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Animal Farm was written by George Orwell in 1946 and falls under three different categories of literature: a children’s story, a fable, and a political satire. It can be considered a children’s story because it was written in the style of a child’s book and involves funny farm animals. The story is also very simple, much like a fairy tale. It can be considered a fable because the characters are human-like animals, which are used to show the follies and failings of human beings. In other words, it can be considered a fable because it teaches a lesson, as all fables do. However, the most important meaning of the book is as a political satire. Its main objective was to be an allegory of Russian history from 1917-1943. An allegory is a work in which the characters and events are used to represent other things and to symbolically express a deeper meaning, which is usually spiritual, moral, or political. This book expresses a deeper, political meaning. Although, the book offers much insight about basic human nature and shows the flaws of human nature, Orwell’s main purpose in writing Animal Farm was to show how Communism fails to create a perfect society. In order to do this, Orwell used a plethora of allegorical parallels in the book.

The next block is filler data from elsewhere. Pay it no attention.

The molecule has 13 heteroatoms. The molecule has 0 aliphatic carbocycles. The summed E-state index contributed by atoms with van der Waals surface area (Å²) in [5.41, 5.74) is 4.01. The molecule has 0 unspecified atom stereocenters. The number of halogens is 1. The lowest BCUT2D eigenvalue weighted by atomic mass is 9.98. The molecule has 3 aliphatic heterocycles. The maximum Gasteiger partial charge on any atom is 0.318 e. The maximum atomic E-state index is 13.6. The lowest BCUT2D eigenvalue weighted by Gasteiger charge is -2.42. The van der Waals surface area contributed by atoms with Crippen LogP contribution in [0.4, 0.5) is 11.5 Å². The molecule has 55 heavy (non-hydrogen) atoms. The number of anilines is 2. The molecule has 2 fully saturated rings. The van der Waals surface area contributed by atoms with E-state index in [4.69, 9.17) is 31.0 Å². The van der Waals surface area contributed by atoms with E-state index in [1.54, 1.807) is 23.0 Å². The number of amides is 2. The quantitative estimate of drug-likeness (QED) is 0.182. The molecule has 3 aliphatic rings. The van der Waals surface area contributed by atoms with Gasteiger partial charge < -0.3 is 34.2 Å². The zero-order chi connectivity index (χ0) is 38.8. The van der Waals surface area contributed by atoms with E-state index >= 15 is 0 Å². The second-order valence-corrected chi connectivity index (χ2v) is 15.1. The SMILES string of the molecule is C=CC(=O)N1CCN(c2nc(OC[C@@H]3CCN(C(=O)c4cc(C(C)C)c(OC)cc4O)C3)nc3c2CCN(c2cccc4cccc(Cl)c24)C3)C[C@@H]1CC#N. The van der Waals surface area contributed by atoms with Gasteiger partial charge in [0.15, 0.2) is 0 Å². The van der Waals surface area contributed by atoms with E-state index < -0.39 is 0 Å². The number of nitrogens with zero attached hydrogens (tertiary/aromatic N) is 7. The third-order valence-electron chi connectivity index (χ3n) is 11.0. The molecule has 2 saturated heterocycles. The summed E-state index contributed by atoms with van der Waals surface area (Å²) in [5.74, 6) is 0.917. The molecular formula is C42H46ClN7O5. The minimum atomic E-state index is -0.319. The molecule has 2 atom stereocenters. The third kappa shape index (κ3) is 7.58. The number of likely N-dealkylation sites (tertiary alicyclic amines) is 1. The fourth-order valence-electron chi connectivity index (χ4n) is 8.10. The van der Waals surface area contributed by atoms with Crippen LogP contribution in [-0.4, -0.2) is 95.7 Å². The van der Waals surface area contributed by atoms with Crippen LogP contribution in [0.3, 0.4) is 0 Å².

In Animal Farm, all of the characters and almost all of the events represent someone or something in Russian history from 1917-1943. Most of the story revolves around the struggle for power that took place between Leon Trotsky and Joseph Stalin after the death of Lenin. In Animal Farm, the pig Snowball represents Trotsky and the pig Napoleon represents Stalin. Much of their actions and behaviors parallel the actions of the real Trotsky Vs. Stalin power struggle that took place during the years after Lenin’s death.

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In the beginning of Orwell’s Animal Farm, the pig Old Major calls for a meeting of all the farm animals to preach against the evils of man and to expose his dream of a rebellion. Old Major represents a blend of Marx and Lenin, who were the leaders of Communism in Russia. In the novel, Animalism is basically a take off on Communism. Old Major, like Marx, had a dream about the workers overthrowing the aristocrats and leaders to end capitalistic tyranny. Old Major’s song, “Beasts of England,” is based upon Lenin’s idea of unity among workers (or in the book’s case, unity among animals). Once Old Major dies, the two pigs, Snowball and Napoleon, immediately become the leaders of the farm, the conductors of the meetings, the organizers, and the teachers.